Use a broken speaker, bits of wire, and tape to prepare a coneless voice coil driver, then use it to generate standing waves on a sheet of metal, making sound visible. Magic!

My knowledgeable friend Robin once said that you don’t need to worry about having too big an audio amplifier, because speakers are usually damaged by under-powered amps working too hard and clipping the signal, creating rough square waves with too much power. I learned that this is true when I melted a speaker’s coil by running a strong 20Hz signal through it, to drive a vortex cannon (MAKE Volume 15, page 114).

On the bright side, I now had a nice speaker magnet to use as the foundation for something else I wanted to try, a Chladni plate!

Early acoustics researchers Robert Hooke and Ernst Chladni (CLOD-knee) found that fine powders sprinkled on a vibrating plate would settle in patterns that showed how the plate was vibrating. They got their glass and metal plates vibrating for their experiments by running a violin bow across the edges. In our updated version, we’ll generate the vibrations using a voice coil driver, which is basically a speaker without the cone.

Project Steps

Tear down the speaker.

The first step is to tear apart a speaker to get at the good bits. We’ll need the magnet assembly and the former, which is the cylinder that the voice coil wraps around.

Cut through the speaker cone around its outside edge and around the dust cap in the center. Remove the cone.

Cut the outside edge of the “spider,” the flexible ring-shaped fabric membrane under the cone that runs between the former and the speaker’s frame.

Lift the spider and former out of the ring magnet and speaker. At some point you’ll need to snip the braided wire that leads into the coil.

If your speaker coil is deep enough to let you mount an extension and has wire beefy enough to handle some high-voltage driving, you can skip the next step and add the riser (Step 5) to the existing coil. Otherwise it’s a better bet to wind your own coil as follows.

Gently untangle, extract, and unwind all the old wire from the former. Carefully prod the former into good shape. If the former has rough spots, sand them down. If it’s bent, unbend it. If it’s sticky, rub on graphite powder to seal it.

Wind a new coil.

Create a new former by wrapping a tight loop of packing tape around the old former with the sticky side out, so you can slip it off later. It may take several tries to get a clean, smooth cylinder.

Wind a new voice coil onto the tape. Start by taping the end of your magnet wire securely to the spider on both sides, leaving some extra length. Then wind a tight, single-layer coil around the former with 50 to 100 loops. Don’t make multiple layers of wire, or the coil will jam in the magnet or overheat.

When winding a coil, the first loop is the most important, because it sets the standard for the rest. To make winding easier, pull the wire off of its spool tangentially, so it doesn’t kink. To help with this, I used a large Allen wrench in a vise as a spool holder. Spin the former in your hand as you pull the wire and lay it down firmly.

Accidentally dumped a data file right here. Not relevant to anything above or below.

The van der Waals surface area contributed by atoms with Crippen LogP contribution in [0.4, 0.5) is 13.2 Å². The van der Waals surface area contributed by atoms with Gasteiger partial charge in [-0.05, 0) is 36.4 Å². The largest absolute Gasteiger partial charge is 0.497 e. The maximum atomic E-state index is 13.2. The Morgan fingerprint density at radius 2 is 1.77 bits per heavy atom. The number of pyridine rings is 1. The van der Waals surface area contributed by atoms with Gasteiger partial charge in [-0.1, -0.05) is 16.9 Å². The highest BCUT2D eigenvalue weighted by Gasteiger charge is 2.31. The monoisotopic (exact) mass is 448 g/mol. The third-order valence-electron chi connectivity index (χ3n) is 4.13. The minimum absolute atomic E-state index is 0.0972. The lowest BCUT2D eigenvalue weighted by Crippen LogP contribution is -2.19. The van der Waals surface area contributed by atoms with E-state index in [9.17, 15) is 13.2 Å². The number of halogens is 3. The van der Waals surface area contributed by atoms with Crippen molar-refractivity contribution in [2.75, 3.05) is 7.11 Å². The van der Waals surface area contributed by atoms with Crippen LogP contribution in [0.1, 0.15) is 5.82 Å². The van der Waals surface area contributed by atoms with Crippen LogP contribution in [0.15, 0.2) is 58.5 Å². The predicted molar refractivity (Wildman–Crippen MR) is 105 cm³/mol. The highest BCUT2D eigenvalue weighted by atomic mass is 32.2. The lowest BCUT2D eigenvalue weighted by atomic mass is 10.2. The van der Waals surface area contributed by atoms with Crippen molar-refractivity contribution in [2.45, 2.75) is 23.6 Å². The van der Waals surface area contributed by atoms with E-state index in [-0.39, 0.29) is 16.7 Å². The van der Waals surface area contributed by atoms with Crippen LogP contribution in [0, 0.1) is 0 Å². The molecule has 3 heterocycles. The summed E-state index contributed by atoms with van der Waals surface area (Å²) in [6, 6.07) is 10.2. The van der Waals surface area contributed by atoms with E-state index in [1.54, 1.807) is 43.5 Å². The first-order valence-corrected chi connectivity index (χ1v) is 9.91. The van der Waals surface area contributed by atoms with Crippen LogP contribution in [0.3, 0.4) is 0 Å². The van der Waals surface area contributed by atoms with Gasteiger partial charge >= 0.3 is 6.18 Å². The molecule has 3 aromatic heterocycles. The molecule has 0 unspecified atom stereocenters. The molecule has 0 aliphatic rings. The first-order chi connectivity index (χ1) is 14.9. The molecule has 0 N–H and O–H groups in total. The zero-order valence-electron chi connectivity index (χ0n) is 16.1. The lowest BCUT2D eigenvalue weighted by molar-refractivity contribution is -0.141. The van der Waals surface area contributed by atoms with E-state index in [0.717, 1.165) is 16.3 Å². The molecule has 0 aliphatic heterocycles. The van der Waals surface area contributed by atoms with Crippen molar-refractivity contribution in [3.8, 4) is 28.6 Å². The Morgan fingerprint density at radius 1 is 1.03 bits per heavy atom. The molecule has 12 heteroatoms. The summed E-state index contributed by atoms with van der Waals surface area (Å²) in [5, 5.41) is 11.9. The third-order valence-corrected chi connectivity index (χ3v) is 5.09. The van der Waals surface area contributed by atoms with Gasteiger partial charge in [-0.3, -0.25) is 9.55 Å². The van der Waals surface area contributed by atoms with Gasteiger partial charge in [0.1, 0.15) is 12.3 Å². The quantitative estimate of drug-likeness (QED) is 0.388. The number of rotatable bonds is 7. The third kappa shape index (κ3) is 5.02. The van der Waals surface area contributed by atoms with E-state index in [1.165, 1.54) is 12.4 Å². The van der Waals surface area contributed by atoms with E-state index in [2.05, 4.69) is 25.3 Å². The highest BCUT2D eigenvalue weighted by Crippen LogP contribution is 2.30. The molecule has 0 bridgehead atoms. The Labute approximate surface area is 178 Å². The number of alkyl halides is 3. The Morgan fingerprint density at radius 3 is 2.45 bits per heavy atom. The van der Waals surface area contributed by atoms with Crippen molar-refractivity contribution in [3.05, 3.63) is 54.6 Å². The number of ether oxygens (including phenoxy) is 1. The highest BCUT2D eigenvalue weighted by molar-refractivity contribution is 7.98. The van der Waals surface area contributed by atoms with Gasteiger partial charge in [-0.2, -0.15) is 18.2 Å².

After you’re done winding, spiral the outer end of the wire down the former and tape it to the spider. Cut the wire and strip both ends.

Use squares of aluminum tape to cover the coil and at least ¼” of the packing tape that sticks out underneath, but leave a small gap down 1 side so that the aluminum doesn’t create a conductive ring. Make sure no tape is sticking to the original former.

Use several small squares of tape rather than 1 piece, because aluminum tape is tricky to manipulate, and a single cylinder of tape would fit poorly on the conical-shaped cup later.

Slide your new coil off the former.

Calculate your coil’s resistance by multiplying its length by the wire’s resistance. For example, my coil had a 2″ diameter, 60 windings, and 30-gauge wire whose resistance is about 0.1Ω per foot. This gives (2×π×60) × 0.1/12 = about 3Ω.

Add the riser.

The plastic-cup riser makes a strong connection between the coil and the Chladni plate.

Insert the narrow end of a plastic cup into the coil until it stops, and draw a line around it along that edge.

Cut away the wide part of the cup so that it fits through the coil. Use small bits of tape to tack the cup onto the coil, with the wire coil side toward the cup and the empty tape side away from the cup.

Use aluminum tape to tape the cup to the coil from the inside, covering all the wire, ¼” of the packing tape, and at least ¼” of the cup. You can add more aluminum tape to the outside of the cup for strength, but don’t tape very far down past the coil or it may become too thick to slip into the speaker.

This coil/cup connection will take a huge amount of abuse during operation, so make it strong; we don’t want it to slip or buckle.

Use a sharp knife to cut a clean edge through the 3 layers of tape about 1″ beyond the coil. Remove the excess tape.

Cut a ½”-thick styrofoam disk that fits snugly into the bottom of the plastic cup, and use epoxy on its face and edge to glue it in.